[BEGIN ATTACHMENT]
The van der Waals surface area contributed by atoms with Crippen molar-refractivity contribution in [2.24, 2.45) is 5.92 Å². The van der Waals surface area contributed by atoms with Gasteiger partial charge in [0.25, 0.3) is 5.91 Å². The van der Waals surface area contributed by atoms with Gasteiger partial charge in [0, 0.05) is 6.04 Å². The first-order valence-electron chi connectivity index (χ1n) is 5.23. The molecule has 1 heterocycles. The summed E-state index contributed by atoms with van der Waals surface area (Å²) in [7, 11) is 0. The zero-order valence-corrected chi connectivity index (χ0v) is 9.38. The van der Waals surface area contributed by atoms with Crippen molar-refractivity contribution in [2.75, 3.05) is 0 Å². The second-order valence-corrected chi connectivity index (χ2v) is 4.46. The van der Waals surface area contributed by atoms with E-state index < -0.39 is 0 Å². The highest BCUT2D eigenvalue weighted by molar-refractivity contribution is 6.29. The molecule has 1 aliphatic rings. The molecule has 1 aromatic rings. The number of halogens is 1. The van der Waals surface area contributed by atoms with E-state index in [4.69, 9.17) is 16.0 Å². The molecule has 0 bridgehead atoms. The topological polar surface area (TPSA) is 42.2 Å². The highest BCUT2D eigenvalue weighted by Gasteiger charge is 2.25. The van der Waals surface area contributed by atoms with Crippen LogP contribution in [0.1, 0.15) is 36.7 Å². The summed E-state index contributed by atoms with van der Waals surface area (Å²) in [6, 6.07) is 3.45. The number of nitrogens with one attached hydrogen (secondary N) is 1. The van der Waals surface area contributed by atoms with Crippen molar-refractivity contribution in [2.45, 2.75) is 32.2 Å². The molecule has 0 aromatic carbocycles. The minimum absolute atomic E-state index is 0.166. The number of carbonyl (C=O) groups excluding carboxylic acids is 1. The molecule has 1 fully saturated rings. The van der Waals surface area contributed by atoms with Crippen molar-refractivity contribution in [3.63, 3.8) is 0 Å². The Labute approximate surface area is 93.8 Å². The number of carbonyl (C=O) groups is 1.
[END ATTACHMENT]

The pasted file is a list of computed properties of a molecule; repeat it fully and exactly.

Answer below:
The van der Waals surface area contributed by atoms with Crippen molar-refractivity contribution in [2.24, 2.45) is 5.92 Å². The van der Waals surface area contributed by atoms with Gasteiger partial charge in [0.25, 0.3) is 5.91 Å². The van der Waals surface area contributed by atoms with Gasteiger partial charge in [0, 0.05) is 6.04 Å². The first-order valence-electron chi connectivity index (χ1n) is 5.23. The molecule has 1 heterocycles. The summed E-state index contributed by atoms with van der Waals surface area (Å²) in [7, 11) is 0. The zero-order valence-corrected chi connectivity index (χ0v) is 9.38. The van der Waals surface area contributed by atoms with Crippen molar-refractivity contribution in [2.75, 3.05) is 0 Å². The second-order valence-corrected chi connectivity index (χ2v) is 4.46. The van der Waals surface area contributed by atoms with E-state index < -0.39 is 0 Å². The highest BCUT2D eigenvalue weighted by molar-refractivity contribution is 6.29. The molecule has 1 aliphatic rings. The molecule has 1 aromatic rings. The number of halogens is 1. The van der Waals surface area contributed by atoms with E-state index in [4.69, 9.17) is 16.0 Å². The molecule has 0 bridgehead atoms. The topological polar surface area (TPSA) is 42.2 Å². The highest BCUT2D eigenvalue weighted by Gasteiger charge is 2.25. The van der Waals surface area contributed by atoms with Crippen LogP contribution in [0.1, 0.15) is 36.7 Å². The summed E-state index contributed by atoms with van der Waals surface area (Å²) in [6, 6.07) is 3.45. The number of nitrogens with one attached hydrogen (secondary N) is 1. The van der Waals surface area contributed by atoms with Crippen molar-refractivity contribution in [2.45, 2.75) is 32.2 Å². The molecule has 0 aromatic carbocycles. The minimum absolute atomic E-state index is 0.166. The number of carbonyl (C=O) groups excluding carboxylic acids is 1. The molecule has 1 fully saturated rings. The van der Waals surface area contributed by atoms with Crippen molar-refractivity contribution in [3.63, 3.8) is 0 Å². The Labute approximate surface area is 93.8 Å². The number of carbonyl (C=O) groups is 1.